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A Defining Moment

Stung by charges that customers never saw risks coming, vendors of governance, risk, and compliance software are rebuilding their image.

John Edwards, CFO Magazine
January 1, 2009

Compliance cost reduction

Great points here, John. I agree with Forrester's Othersen. Risk and governance concerns were central to the global economic meltdown, but here's the thing: Compliance has been exacting a heavy financial toll on regulated companies for years. And going forward, companies that don't automate their compliance processes will continue to bear hefty compliance "taxes," e.g., an average of $4.36 million for SOX compliance. That's not to say that governance and risk are "flash in the pan" issues. It's just that year in and year out, companies get beat up and ground down on compliance, regardless of the state of the economy. Automating compliance reporting just makes it easier and less expensive to demonstrate compliance. John H. Capobianco Lumigent Technologies, Inc.

Posted by John Capobianco | January 14, 2009 10:48 am

Nobody Gets It

This entire article shows an almost complete misunderstanding of basic risk management and governance, but here are two quotes that I singled out: Forrester: "Some blame vendors for skimping on risk and governance software in favor of more easily salable compliance tools. The risk function is something software vendors didn't build out very well..." Note to Forrester: compliance tools are an easier sell precisely because that's where automation is the most appropriate! Any auditor will tell you that it's preferable to automate as many controls as possible (and where it makes sense), which falls under the Compliance "leg" of GRC. However it's a different thing entirely to say the same for Governance or Risk. These cannot be automated in the same way that Compliance can. I would like to know how the folks at Forrester would suggest that vendors do this though. It's really easy for someone at Forrester or Gartner to slam somebody for not doing this or that, yet when it comes to discussing alternatives they either offer vague ideas or simply remain silent, expecting the rest of us "unwashed masses" to take their word for it and wait for their next pontification. Author: "But the biggest question of all remains whether and to what degree software can automate and augment the many business processes that lie at the heart of governance, risk, and compliance." Note to author: you ask and answer your own question. This is exactly what software is supposed to do! Software tools automate and augment the business processes (and they have for years by the way). The process owners and other stakeholders then use the tools to manage enterprise risk and compliance, which in turn supports the overall state of governance. A better question would have been "How will vendors address the need to tie their solutions to the human-driven side of GRC?" Final thoughts: Risk management (like governance) is a human-driven activity that no software solution can provide; software can only facilitate risk management activities. After all, who is ultimately responsible for risk management? The vendor? Of course not! It's management. Every organization, using the tools at its disposal, is legally obligated to identify risks to the company and then decide whether to accept, avoid, control, or transfer those risks based on the company's risk tolerance. In other words, management owns the risk management process. It cannot be outsourced, nor can it be performed by a vendor. In case anyone is wondering, I spent almost seven years in the Big Four performing IT audit and security consulting work, and I've authored two books on the subject.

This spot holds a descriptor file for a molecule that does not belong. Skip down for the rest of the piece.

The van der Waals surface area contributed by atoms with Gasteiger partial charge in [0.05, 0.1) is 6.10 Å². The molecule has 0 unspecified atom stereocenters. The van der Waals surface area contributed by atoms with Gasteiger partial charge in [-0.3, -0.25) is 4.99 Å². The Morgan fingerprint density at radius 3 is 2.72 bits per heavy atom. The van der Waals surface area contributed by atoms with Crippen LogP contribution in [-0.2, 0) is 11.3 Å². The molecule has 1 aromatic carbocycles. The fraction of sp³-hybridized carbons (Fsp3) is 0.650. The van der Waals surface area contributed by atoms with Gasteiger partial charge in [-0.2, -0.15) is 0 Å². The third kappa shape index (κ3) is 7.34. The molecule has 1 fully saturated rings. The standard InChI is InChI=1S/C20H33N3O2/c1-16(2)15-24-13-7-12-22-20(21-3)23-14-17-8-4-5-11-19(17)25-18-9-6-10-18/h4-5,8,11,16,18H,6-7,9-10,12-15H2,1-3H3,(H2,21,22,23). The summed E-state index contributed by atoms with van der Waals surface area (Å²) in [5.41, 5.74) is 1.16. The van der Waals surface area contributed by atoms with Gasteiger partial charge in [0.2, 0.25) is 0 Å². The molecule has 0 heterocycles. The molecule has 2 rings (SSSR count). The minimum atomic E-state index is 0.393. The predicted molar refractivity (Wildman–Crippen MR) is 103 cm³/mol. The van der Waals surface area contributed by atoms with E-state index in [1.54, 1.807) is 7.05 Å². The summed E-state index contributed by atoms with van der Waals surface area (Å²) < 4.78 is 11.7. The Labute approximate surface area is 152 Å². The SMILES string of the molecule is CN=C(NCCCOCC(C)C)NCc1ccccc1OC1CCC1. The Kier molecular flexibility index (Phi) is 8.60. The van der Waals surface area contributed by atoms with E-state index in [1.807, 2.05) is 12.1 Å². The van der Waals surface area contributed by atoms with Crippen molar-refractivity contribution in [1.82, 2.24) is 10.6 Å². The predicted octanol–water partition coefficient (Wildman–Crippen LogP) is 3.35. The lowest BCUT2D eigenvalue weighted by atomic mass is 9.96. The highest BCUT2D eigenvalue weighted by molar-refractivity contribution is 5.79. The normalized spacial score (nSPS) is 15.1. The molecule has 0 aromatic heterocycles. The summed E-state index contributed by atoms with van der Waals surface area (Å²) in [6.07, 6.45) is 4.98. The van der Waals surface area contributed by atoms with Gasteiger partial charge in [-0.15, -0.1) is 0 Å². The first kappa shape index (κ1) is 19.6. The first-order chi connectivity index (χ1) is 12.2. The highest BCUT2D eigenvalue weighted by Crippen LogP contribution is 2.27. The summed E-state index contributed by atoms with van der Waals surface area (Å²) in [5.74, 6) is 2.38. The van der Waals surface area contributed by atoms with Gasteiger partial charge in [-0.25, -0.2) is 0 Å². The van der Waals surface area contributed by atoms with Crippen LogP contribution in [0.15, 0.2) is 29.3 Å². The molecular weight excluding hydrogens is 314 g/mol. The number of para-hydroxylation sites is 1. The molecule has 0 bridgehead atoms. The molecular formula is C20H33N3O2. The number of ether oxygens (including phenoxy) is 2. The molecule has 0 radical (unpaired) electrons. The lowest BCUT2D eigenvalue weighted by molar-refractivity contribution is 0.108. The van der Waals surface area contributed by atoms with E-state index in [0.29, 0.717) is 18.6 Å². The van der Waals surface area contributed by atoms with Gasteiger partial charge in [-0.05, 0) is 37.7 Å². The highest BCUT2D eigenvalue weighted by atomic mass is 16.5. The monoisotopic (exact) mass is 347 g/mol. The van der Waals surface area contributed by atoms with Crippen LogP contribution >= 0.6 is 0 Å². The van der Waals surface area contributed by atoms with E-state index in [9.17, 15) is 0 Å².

Posted by Mark Adams | January 12, 2009 02:39 pm

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